In my last post, I’d begun to think about the potential ethical and political role that translation could play with respect to how warfare and armed conflict is framed in the news. Drawing from Judith Butler’s work, I’d examined how the work of Roberto A. Valdeón gives us a better understanding of how the frames of war maintain their reiteration through news translation.
The gatekeeping metaphor was originally introduced by the German-American social psychologist Kurt Lewin in 1947. The key concepts in Lewin’s theory which primarily focuses on changing the food habits of a population are channel, gate, gatekeeper and force. For Lewin (1947, 144-145), the food moves through some channels in order to reach the family table, and there are certain areas (i.e. gates) within channels where decisions on what to select and what to discard are continuously made by individual gatekeepers.
The title of this post comes from Judith Butler’s Frames of War: When is Life Grievable? (2010, hereafter FoW) Bizarrely, the book was translated in French as Ce qui fait une vie: Essai sur la violence, la guerre et le deuil. We’ve lost the reference to framing in this translation, which is unfortunate, as it is framing itself on Butler’s account that determines what makes a life, and what makes a life grievable, or what makes the loss of a life appear as a justifiable outcome of contemporary warfare. Following the important work of Roberto A.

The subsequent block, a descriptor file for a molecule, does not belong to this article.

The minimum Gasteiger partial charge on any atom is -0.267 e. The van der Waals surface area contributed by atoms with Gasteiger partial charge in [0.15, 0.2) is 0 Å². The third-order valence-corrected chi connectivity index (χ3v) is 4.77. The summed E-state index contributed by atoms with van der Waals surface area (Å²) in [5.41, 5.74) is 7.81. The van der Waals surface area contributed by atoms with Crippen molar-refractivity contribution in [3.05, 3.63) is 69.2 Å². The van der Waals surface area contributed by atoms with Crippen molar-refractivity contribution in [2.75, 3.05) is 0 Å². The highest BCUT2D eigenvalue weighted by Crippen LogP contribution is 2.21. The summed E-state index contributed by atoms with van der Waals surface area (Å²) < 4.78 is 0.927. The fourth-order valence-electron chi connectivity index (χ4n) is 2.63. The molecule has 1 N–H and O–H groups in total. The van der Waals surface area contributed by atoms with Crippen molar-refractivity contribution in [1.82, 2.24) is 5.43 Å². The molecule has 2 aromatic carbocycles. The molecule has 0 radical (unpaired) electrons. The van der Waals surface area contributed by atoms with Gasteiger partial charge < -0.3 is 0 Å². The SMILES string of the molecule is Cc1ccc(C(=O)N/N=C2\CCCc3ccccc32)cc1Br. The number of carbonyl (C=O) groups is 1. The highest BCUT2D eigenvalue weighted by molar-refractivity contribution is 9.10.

Damian Tambini’s article, “What are Financial Journalists For?” (2010) is insightful and worthwhile in framing its argument in terms of how financial journalists themselves understand their role in corporate governance and the broader ethical responsibilities of their profession. Tambini suggests that a better understanding of the laws, regulatory and self-regulatory mechanisms structuring business and financial journalism can help us understand the media’s relative inattention to risks in the banking sector prior to the 2007 credit crisis.
Une notion prend de plus en plus d’importance en journalisme, celle de « transparence ». On pourrait en dater la popularité avec le livre The Elements of Journalism: What News People Should Know and the Public Should Expect de Bill Kovach et Tom Rosenstiel (2007) et l’article « Transparency: An Assessment of the Kantian Roots of a Key Element » de Patrick Plaisance (2007). Cette notion est pensée comme une exigence éthique d’ouverture et d’honnêteté du journaliste envers son public.